Apremilast Phase III Studies Show Encouraging Results In PsA


At the 2013 European League Against Rheumatism (EULAR) Annual Congress, held from 12th to 15th June, in Madrid, Spain, results from two Phase III studies, a 52-week PALACE 1 and a separate PALACE 3 study, of Celgene's apremilast in psoriatic arthritis (PsA) were presented. Apremilast is an oral, small-molecule inhibitor of PDE-IV.

Long-term results from PALACE 1 revealed meaningful improvements in ACR 20 scores from week 24 through week 52. Patients who received apremilast for 52 weeks demonstrated ACR scores of 63 per cent for apremilast 20mg twice daily (bid) and 55 per cent for apremilast 30mg bid. Similar improvements over time were observed in the ACR 50 and ACR 70 scores.

The safety and tolerability profile of apremilast in PALACE 1 during the 52-week period was consistent with what was observed in the placebo-controlled portion of the trial (zero to 24 weeks) and with what was observed in other PALACE trials to date. Importantly, there were no safety signals with respect to major cardiac events, malignancies, including lymphoma or systemic opportunistic infections, and no cases of reactivations of tuberculosis were reported for the 52-week period. At week 52, the most common treatment-emergent adverse events (AEs) reported (>5 per cent) included nausea, diarrhoea, headache, upper respiratory tract infection (URTI) and nasopharyngitis.

The PALACE 3 study, which evaluated 495 patients, demonstrated statistical significance in achieving the primary endpoint of ACR 20 score at week 16 for patients receiving apremilast compared with placebo (placebo, 19 per cent; apremilast 20mg bid, 29 per cent; apremilast 30mg bid, 43 per cent; p<0.05 and p<=0.0001, respectively). In this study, apremilast treatment was used alone or in combination with oral disease-modifying antirheumatic drugs (DMARDs).

Patients in the 30mg bid active treatment arm also demonstrated significant and sustained improvements in psoriasis-related endpoints, including Psoriasis Area Severity Index (PASI) 50 and PASI 75 at week 24. Similar improvements in 30mg bid-treated patients were also observed in key secondary endpoints, including various measures of physical function, signs and symptoms and quality of life.

The safety and tolerability profile of apremilast in PALACE 3 was consistent with other previously-reported Phase III studies of the therapy in PsA.

Additionally, results from a pooled safety data analysis encompassing multiple randomised, controlled Phase III studies, PALACE 1, 2 and 3, were also presented.

In the 24-week, placebo-controlled analysis, which included nearly 1,500 patients from the three Phase III studies (PALACE 1, 2 and 3), the most common AEs (>=5 per cent) were diarrhoea, nausea, headache and URTI. The majority of AEs (93 to 96 per cent) were mild or moderate in severity, with discontinuation rates due to AEs (placebo, 4.2 per cent; apremilast 20mg bid, 5.6 per cent; apremilast 30mg bid, 7.2 per cent). Serious AEs occurred in 3.8, 3.4 and 3.8 per cent of placebo, apremilast 20mg bid and apremilast 30mg bid, respectively. Importantly, there were no safety signals with respect to major cardiac events, malignancies, including lymphoma or systemic opportunistic infections, and no cases of reactivations of tuberculosis.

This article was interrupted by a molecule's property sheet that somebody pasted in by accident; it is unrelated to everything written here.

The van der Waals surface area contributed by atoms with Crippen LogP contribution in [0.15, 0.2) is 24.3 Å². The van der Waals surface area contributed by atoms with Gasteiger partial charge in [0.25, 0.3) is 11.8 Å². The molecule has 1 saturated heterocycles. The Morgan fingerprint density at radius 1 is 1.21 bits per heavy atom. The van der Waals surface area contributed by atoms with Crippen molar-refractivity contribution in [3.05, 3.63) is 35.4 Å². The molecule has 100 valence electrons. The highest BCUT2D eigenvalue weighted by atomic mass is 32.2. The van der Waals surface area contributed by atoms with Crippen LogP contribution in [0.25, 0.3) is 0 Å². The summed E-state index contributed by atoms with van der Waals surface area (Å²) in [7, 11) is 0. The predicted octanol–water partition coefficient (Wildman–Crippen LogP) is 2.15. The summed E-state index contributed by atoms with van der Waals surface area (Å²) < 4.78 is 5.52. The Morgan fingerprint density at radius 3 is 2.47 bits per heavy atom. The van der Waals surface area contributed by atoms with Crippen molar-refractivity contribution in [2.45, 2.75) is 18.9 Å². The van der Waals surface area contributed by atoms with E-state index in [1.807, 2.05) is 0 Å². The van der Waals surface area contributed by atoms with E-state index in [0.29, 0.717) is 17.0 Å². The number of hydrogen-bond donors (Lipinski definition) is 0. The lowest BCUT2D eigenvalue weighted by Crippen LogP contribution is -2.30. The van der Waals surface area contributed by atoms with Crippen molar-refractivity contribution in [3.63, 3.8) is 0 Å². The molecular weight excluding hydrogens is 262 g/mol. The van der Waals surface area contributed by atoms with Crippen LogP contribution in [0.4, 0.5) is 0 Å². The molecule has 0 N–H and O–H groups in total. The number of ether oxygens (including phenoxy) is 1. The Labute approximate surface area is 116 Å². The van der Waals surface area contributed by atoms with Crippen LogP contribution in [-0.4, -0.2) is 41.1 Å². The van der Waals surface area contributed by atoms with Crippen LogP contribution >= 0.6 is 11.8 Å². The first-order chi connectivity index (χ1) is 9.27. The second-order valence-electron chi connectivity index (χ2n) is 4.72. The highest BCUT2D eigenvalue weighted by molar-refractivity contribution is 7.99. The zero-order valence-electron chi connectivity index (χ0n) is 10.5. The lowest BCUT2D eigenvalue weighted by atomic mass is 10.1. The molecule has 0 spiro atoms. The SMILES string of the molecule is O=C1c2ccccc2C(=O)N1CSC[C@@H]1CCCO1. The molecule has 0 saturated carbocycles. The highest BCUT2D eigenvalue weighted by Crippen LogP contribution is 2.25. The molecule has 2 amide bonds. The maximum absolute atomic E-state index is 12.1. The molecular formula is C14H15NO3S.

PALACE 1, 2, 3 and 4 are four pivotal multi-centre, double-blind, placebo-controlled, parallel-group, Phase III studies with two active treatment groups. In PALACE 1, 2 and 3, approximately 1,500 subjects were randomised 1:1:1 to receive either apremilast 20mg bid, 30mg bid or identically-appearing placebo for 24 weeks, with a subsequent extension in which all patients are treated with apremilast. The three PALACE studies included a wide spectrum of patients with active PsA, including those who had been previously treated with DMARD, biologic DMARD, as well as patients who had previously failed a TNF blocker. PALACE-3 includes a subset of 270 patients with significant skin involvement with psoriasis. In PALACE 4, more than 500 DMARD-naïve patients were randomised 1:1:1 to receive either apremilast 20mg bid, 30mg bid or identically-appearing placebo for 24 weeks, with a subsequent extension in which all patients are treated with apremilast. PALACE 2 and PALACE 3 have completed the primary endpoint phases and are in long-term follow-up.

The primary endpoint of the PALACE 1, 2 and 3 studies is the proportion of patients in each treatment group who achieved ACR 20 compared with baseline at week 16. Secondary endpoints include other measures of signs and symptoms, physical function and patient-reported outcomes.

The NDA/NDS submissions, based on the combined data from PALACE 1, 2 and 3 for PsA, were submitted to health authorities in the US and Canada in the first quarter of 2013 and the second quarter of 2013, respectively. The company previously announced that it expects to file a separate NDA/NDS in the US/Canada for psoriasis and a combined PsA/psoriasis MAA submission in Europe in the second half of 2013.

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